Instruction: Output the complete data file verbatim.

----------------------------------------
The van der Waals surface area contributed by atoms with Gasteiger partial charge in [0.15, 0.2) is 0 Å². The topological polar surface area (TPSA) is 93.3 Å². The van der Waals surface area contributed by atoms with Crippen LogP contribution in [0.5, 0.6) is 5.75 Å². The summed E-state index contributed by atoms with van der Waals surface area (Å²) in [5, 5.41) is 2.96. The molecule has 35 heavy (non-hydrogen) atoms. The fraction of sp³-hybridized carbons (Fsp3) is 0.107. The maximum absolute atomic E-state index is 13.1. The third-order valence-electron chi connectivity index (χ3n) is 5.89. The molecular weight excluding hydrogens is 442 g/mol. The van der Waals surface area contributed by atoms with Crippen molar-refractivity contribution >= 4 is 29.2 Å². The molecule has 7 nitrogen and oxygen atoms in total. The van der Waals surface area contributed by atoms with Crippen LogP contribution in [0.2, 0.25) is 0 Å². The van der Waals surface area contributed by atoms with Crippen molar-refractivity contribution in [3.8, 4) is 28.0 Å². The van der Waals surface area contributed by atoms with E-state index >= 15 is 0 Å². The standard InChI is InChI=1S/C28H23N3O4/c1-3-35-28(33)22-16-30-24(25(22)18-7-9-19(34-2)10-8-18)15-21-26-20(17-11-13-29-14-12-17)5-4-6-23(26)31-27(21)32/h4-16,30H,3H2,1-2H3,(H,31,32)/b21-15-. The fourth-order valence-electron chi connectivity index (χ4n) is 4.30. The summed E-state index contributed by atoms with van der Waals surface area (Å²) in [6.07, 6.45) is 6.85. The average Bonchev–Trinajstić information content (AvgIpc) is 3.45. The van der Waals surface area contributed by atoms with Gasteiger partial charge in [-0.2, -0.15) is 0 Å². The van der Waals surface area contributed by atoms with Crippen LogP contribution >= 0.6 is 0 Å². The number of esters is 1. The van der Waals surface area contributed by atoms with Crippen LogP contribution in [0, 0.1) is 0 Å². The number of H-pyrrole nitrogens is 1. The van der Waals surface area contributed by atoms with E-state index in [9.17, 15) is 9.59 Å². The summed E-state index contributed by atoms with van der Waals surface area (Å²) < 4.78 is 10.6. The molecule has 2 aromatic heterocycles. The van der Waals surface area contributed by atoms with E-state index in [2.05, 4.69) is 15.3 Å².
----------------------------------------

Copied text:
The van der Waals surface area contributed by atoms with Gasteiger partial charge in [0.15, 0.2) is 0 Å². The topological polar surface area (TPSA) is 93.3 Å². The van der Waals surface area contributed by atoms with Crippen LogP contribution in [0.5, 0.6) is 5.75 Å². The summed E-state index contributed by atoms with van der Waals surface area (Å²) in [5, 5.41) is 2.96. The molecule has 35 heavy (non-hydrogen) atoms. The fraction of sp³-hybridized carbons (Fsp3) is 0.107. The maximum absolute atomic E-state index is 13.1. The third-order valence-electron chi connectivity index (χ3n) is 5.89. The molecular weight excluding hydrogens is 442 g/mol. The van der Waals surface area contributed by atoms with Crippen molar-refractivity contribution >= 4 is 29.2 Å². The molecule has 7 nitrogen and oxygen atoms in total. The van der Waals surface area contributed by atoms with Crippen LogP contribution in [0.2, 0.25) is 0 Å². The van der Waals surface area contributed by atoms with Crippen molar-refractivity contribution in [3.8, 4) is 28.0 Å². The van der Waals surface area contributed by atoms with E-state index >= 15 is 0 Å². The standard InChI is InChI=1S/C28H23N3O4/c1-3-35-28(33)22-16-30-24(25(22)18-7-9-19(34-2)10-8-18)15-21-26-20(17-11-13-29-14-12-17)5-4-6-23(26)31-27(21)32/h4-16,30H,3H2,1-2H3,(H,31,32)/b21-15-. The fourth-order valence-electron chi connectivity index (χ4n) is 4.30. The summed E-state index contributed by atoms with van der Waals surface area (Å²) in [6.07, 6.45) is 6.85. The average Bonchev–Trinajstić information content (AvgIpc) is 3.45. The van der Waals surface area contributed by atoms with Gasteiger partial charge in [-0.2, -0.15) is 0 Å². The van der Waals surface area contributed by atoms with Crippen LogP contribution >= 0.6 is 0 Å². The number of esters is 1. The van der Waals surface area contributed by atoms with Crippen LogP contribution in [0, 0.1) is 0 Å². The number of H-pyrrole nitrogens is 1. The van der Waals surface area contributed by atoms with E-state index in [9.17, 15) is 9.59 Å². The summed E-state index contributed by atoms with van der Waals surface area (Å²) < 4.78 is 10.6. The molecule has 2 aromatic heterocycles. The van der Waals surface area contributed by atoms with E-state index in [2.05, 4.69) is 15.3 Å².